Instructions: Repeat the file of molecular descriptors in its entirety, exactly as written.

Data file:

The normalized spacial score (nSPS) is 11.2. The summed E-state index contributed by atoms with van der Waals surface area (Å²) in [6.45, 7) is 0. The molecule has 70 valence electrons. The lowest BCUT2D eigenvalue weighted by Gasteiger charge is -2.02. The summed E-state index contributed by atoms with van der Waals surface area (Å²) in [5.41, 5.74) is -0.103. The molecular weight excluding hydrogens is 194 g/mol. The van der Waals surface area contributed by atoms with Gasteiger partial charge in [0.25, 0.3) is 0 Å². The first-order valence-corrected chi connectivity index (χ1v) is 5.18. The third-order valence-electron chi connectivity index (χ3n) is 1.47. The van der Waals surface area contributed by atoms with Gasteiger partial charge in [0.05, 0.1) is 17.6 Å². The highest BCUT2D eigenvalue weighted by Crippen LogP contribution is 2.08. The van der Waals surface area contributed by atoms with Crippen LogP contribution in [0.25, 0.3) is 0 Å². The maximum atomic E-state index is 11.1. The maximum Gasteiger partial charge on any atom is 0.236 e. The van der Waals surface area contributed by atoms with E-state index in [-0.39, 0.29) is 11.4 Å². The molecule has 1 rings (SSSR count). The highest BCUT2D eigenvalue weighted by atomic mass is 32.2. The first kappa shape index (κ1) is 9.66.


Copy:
The normalized spacial score (nSPS) is 11.2. The summed E-state index contributed by atoms with van der Waals surface area (Å²) in [6.45, 7) is 0. The molecule has 70 valence electrons. The lowest BCUT2D eigenvalue weighted by Gasteiger charge is -2.02. The summed E-state index contributed by atoms with van der Waals surface area (Å²) in [5.41, 5.74) is -0.103. The molecular weight excluding hydrogens is 194 g/mol. The van der Waals surface area contributed by atoms with Gasteiger partial charge in [0.25, 0.3) is 0 Å². The first-order valence-corrected chi connectivity index (χ1v) is 5.18. The third-order valence-electron chi connectivity index (χ3n) is 1.47. The van der Waals surface area contributed by atoms with Gasteiger partial charge in [0.05, 0.1) is 17.6 Å². The highest BCUT2D eigenvalue weighted by Crippen LogP contribution is 2.08. The van der Waals surface area contributed by atoms with Crippen LogP contribution in [0.25, 0.3) is 0 Å². The maximum atomic E-state index is 11.1. The maximum Gasteiger partial charge on any atom is 0.236 e. The van der Waals surface area contributed by atoms with E-state index in [-0.39, 0.29) is 11.4 Å². The molecule has 1 rings (SSSR count). The highest BCUT2D eigenvalue weighted by atomic mass is 32.2. The first kappa shape index (κ1) is 9.66.